Communities secretary Sajid Javid said Britain’s decision to leave the European Union means there is “no point” in hoarding powers in Westminster once powers are repatriated.
The comments were contained in the first annual report on devolution, published this afternoon. The annual update was a requirement added in to the Cities and Local Government Devolution Act 2016 as it went through parliament.
The report contains a chronology of events and previously published details about deals.
In Mr Javid’s opening remarks he said devolution was a “crucial part” of creating a country that worked for everyone.
Mr Javid said the next year would bring “even more milestones” and referenced the mayoral elections in May, the next round of local growth deals, and business rates reforms. He did not predict whether there would be any further devolution deals negotiated.
He said: “In the EU referendum, the British people sent a clear message that they wanted more control over their lives, that they felt disconnected from democracy when governed by a distant elite. That means there’s no point in us taking power back from Brussels only to hoard it in Westminster.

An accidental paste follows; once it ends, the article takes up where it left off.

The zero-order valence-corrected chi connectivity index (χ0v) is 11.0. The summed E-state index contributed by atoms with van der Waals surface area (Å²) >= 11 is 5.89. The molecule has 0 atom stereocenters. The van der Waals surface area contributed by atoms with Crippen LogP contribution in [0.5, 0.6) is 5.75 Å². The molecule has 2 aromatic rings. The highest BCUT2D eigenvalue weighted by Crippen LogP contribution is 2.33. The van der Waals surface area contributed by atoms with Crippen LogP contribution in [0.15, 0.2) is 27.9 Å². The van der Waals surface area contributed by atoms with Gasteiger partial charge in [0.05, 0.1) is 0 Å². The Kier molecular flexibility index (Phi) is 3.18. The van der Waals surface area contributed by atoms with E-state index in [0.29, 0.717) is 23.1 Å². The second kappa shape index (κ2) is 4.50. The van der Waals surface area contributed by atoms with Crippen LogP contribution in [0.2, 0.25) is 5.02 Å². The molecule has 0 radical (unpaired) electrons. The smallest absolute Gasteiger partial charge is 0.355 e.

“If we’re serious about re-enfranchising Britain and delivering sustained economic growth in communities right across the country, we have to give real power to the people affected most by decisions on everything from housing to healthcare.”
Melanie Dawes, the permanent secretary of the Department for Communities & Local Government, said in July that the government had “embraced” the idea of transferring powers and controls from Brussels to local government when Britain leaves the European Union.
That came after the Local Government Association’s chair Lord Porter (Con) had previously demanded councils should benefit from repatriated powers and should play a key role in in designing new laws such as those covering recycling, food hygiene, and air quality.